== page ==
When a close loop is suddenly opened or closed, the Lenz voltage will be generated at inductance type load such as inductor in the loop. The Lenz current generated by the Lenz voltage flows oppositely to the normal current and it usually comes with very high and broadband frequency. The circuit will presents unstable and noises if the reversed generated Lenz current is blocked somewhere in the circuit, for example, an inductor becomes to present very high impedance when the high frequency Lenz current flows thru the inductor.

A circuit comprising a frequency-modulated DC power source and an inductor is discussed first. A frequency-modulated DC power source can be expressed by comprising a switch controlled by a PWM controller. A circuit in a general form shown in FIG. 1 includes a DC power source 103, a first inductor 101, a second inductor 102, a first block 107, a second block 104, a third block 106, a fourth block 108 and a switch which is demonstrated by a power module 105 serially coupled with each other. A PWM controller 117 provides control of turn-on and turn-off of the power module 105. The first and second inductors 101, 102 are respectively located at the drain and source sides of the power module 105 and the two inductors 101, 102 are respectively the closest inductors to each side of the power module 105. The blocks 104, 106, 107 and 108 respectively stand for any “possible” component and/or subsystem such as transmission line, resistor, etc.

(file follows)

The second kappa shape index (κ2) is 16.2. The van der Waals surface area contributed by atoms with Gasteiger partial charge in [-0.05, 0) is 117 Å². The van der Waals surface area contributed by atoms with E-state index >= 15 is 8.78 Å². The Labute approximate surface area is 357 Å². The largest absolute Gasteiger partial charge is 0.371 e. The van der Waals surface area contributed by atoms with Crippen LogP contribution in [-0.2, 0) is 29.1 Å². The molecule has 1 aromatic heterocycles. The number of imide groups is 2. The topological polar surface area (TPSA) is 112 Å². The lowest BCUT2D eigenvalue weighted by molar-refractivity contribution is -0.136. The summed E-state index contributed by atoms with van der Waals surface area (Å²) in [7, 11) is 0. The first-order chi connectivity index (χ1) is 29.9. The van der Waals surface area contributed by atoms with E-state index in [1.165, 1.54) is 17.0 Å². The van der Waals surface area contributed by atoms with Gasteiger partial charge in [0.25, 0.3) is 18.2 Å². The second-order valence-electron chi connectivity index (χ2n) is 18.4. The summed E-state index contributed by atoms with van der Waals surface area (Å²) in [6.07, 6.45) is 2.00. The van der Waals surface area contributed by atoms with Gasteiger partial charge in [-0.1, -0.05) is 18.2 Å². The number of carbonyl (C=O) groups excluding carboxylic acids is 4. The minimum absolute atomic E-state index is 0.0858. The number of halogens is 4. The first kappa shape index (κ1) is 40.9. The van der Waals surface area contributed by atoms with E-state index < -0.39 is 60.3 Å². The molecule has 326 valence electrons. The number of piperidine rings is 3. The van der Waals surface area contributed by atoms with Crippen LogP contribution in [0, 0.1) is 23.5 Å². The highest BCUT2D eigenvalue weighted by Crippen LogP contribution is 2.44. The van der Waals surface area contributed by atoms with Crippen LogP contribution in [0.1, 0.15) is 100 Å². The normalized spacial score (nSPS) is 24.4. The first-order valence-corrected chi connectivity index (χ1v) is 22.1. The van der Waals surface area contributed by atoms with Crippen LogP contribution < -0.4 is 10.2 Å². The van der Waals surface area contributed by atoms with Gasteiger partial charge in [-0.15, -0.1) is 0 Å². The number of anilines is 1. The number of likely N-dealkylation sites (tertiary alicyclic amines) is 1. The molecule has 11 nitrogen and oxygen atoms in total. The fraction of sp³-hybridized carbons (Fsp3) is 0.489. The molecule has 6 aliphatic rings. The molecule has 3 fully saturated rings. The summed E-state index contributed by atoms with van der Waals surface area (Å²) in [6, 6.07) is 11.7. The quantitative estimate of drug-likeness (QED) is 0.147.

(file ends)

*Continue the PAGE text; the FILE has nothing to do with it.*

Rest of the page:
The switch mentioned in the present invention includes at least two terminals, which can be respectively specified as a first terminal and a second terminal in the present invention, and the two terminals can become electrically connected or disconnected controlled by any method. The switch is demonstrated by the power module 105 which has three terminals in which the drain and source terminals can become electrically connected or disconnected controlled by an input of the gate terminal.

The loop shown in FIG. 1 is switching on and off at a frequency. When the loop is suddenly opened at the power module 105, the Lenz voltages are generated at the first inductor 101 and second inductor 102. The Lenz voltages are generated at the side of the first inductor 101 closer to the opened point and the side of the second inductor 102 closer to the opened point.